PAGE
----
Keep Your Prices Competitive
I think one of the reasons that I’ve been able to fill all of my spots each month is that I’m not asking an outrageous price. Of course, the price depends on the specifics of your blog and of the offer. If your prices are higher than the competition you’ll have to spend more time finding advertisers. Personally, I’d rather make a few less dollars from each advertiser and spend less time on it. Good prices also encourage advertisers to lock in for several months at a time.
If you’re running out of time to find your last few advertisers, why not offer a slightly lower price? I haven’t had to do this yet, but I was one day away from doing so. I’d rather make sure each spot was filled even if it means giving a cheaper price. I’ve had poor results with banner ads for affiliate programs, so they’re not a good replacement option for me.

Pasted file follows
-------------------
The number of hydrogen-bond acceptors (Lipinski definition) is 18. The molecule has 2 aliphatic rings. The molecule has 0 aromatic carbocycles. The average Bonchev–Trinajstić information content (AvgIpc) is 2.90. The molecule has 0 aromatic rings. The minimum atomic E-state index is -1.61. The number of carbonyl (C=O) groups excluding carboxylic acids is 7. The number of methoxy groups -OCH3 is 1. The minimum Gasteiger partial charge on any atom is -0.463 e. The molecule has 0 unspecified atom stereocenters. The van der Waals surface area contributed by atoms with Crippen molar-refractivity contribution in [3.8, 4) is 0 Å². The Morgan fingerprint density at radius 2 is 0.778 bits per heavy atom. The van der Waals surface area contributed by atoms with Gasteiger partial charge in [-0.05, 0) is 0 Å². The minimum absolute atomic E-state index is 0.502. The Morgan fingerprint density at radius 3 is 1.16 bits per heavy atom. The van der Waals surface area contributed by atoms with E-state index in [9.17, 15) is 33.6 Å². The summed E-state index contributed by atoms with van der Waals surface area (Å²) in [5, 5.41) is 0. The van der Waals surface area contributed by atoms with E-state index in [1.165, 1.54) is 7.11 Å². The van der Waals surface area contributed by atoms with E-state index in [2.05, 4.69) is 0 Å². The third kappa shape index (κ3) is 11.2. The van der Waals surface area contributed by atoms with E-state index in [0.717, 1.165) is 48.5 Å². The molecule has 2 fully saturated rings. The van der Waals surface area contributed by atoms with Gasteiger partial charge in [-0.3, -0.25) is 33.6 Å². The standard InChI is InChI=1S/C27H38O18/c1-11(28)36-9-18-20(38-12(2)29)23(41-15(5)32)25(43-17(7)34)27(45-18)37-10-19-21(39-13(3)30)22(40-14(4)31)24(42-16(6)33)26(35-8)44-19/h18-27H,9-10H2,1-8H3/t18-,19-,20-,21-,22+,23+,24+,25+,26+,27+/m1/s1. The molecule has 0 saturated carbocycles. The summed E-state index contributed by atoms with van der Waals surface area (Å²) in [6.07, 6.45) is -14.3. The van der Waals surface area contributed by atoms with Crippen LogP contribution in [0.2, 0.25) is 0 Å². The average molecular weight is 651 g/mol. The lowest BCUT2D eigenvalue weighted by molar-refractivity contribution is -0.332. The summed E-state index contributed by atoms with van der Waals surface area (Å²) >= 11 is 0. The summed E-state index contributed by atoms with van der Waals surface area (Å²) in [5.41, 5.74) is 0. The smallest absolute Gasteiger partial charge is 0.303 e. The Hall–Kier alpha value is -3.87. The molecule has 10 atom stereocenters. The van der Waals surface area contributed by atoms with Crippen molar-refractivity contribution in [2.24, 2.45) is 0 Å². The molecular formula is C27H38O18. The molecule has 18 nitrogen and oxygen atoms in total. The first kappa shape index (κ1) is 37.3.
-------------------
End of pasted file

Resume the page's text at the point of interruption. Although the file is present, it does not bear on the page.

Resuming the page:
Ask Your Current Advertisers for a Renewal
If your advertisers are not contacting you to purchase another month, don’t assume that means that they aren’t interested. Try to get in the habit of thanking your advertisers and asking them if they would like to continue. If they’ve seen good results, most likely they will.
Keep Track of Contact Info for All Advertisers and Potential Advertisers